An enumerable can be a key component to data manipulation and the first part to knowing how to use them is knowing what the basic structure looks like. There are several parts to the basic structure that are required to perform the enumerable.
First, we need data to perform the enumerable. The collection object is a data type, holding elements or a set of elements. Some examples of a collection object are an array and a hash. These collections have a set of data that an enumerable will loop over one by one. For an array, the elements are separated by a comma. We will focus on arrays for now because they’re pretty straightforward when it comes to using an enumerable.
Enumerables are methods built into Ruby so they can easily be accessed by just calling it on a collection object. Think of a collection object as a jigsaw puzzle, and the elements of the collection object as puzzle pieces. A jigsaw puzzle is made from an arbitrary amount of puzzle pieces, and each of those puzzle pieces make up that jigsaw puzzle. The enumerable method you choose performs the data manipulation on the collection object. If we wanted to call an enumerable on the jigsaw puzzle, it means we’re trying to do something to each of those puzzle pieces. Hypothetically, if “enlarge’ was an enumerable, we could call “enlarge” on the jigsaw puzzle and it would enlarge every puzzle piece one by one.
In the code snippet above, the enumerable #map is being called on the “letters” array. The “.” between the “letters” and #map signifies that a method is being called on the collection object. #map iterates over the elements and performs whatever you ask of it in the code block, and its a pretty universal tool. We’ll come back to the specific types of enumerables and what they do. Let’s move on to the next piece of the basic structure, the “do” and “end”.
The “do” is where the block of code being performed begins. The “end” is where the block of code ends. Everything in between the “do” and the “end” is basically what you ask the enumerable to do to each element in the collection object. The “do” and “end” in Ruby are also defined as brackets and are interchangeably used.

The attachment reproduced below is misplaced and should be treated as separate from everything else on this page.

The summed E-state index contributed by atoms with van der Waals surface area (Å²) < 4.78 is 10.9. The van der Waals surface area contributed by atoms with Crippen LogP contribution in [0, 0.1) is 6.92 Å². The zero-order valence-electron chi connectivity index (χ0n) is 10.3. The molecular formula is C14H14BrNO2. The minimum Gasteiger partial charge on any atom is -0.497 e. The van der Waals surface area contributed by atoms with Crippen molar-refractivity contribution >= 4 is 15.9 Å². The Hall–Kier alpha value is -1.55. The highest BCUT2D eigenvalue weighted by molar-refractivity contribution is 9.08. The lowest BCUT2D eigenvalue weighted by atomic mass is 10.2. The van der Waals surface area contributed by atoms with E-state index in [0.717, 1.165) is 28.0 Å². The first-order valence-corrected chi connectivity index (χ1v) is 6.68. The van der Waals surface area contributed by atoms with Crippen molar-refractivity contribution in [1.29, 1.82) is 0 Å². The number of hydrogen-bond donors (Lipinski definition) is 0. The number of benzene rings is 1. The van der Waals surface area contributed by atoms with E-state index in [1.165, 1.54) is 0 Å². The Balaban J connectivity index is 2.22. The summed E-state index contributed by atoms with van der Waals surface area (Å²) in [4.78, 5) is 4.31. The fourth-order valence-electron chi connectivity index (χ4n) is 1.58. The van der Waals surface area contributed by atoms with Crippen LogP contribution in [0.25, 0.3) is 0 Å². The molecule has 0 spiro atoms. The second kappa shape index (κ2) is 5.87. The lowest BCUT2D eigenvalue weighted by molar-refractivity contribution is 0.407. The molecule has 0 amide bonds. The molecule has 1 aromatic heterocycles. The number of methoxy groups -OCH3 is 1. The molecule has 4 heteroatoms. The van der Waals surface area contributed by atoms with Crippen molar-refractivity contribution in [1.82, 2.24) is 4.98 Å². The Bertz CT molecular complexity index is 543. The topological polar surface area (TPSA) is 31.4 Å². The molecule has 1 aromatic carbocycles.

The next piece is the red “letter” between the two pipes. It’s called a block variable and its a reference to the element that the enumerable is iterating over.
Going back to the jigsaw puzzle example, we referred to the elements in the array as puzzle pieces. Now it doesn’t matter what color or shape the puzzle pieces are, they are still referred to as puzzle pieces. We see the elements in the “letters” array as “a”, “b”, “c”, and so on. But a ruby enumerable loops over one element at a time, so it needs a general reference for each element so it can understand what code you are asking it to perform on the elements in the collection object.
Between the “do” and the “end” is where the block of code being run by the enumerable. The block variable is the name you give the elements in the collection object every time the enumerable loops over to look at the next element. In the picture above, I named the block variable “letter” for simplicity sake, but it really doesn’t matter what you name it.
The last piece of the basic structure is between the block variable and the end. This is where you write the code you want performed so the enumerable can execute it. Simply put, the block is the where you assign the parameters for the code you want to run. In the example above, I’m asking #map to loop over each element and capitalize it. The return of the code being performed is:
But when I call “letters” again after the code was performed, ruby gives me this:
So what gives? Well, #map returns a new array filled with whatever gets returned by the block each time it runs. But it doesn’t permanently change the array, so if you call the collection object again, it will return unchanged.
Another enumerable is #find_all. It returns a new collection object (array) filled with only those original items where the block you gave it returned true. This is really useful for when you need to find all the data that matches certain conditions you set.
In the example above, I’m asking #find_all to loop over the “words” array to find any element that has “ight” in it. #find_all returns only items that are true, but if it finds no matches, it will return an empty array. #find is very similar to #find_all, but it will return the first item that matches, not a collection of items. In the example above, #find would return just “right”.
Another pair of enumerables I find useful is #min_by and #max_by. #min_by will return the minimum value for the condition(s) you set. #max_by will return the maximum value for the condition(s) you set. These are useful if you need to find minimum or maximum values dependent on certain conditions.
Can you guess what the conditions are and why Ruby returned those values? There are so many intricacies to ruby methods, there’s always something new to learn about their behavior.
Enumerables are extremely useful tools when working with collection objects, and there are a variety of enumerables available to perform various tasks. There are plenty of resources on which enumerables are available and how to use them, and ruby-docs.org is a great place to start.
“If you ever talk to a great programmer, you’ll find they know their tools like an artist knows their paintbrushes.” — Bill Gates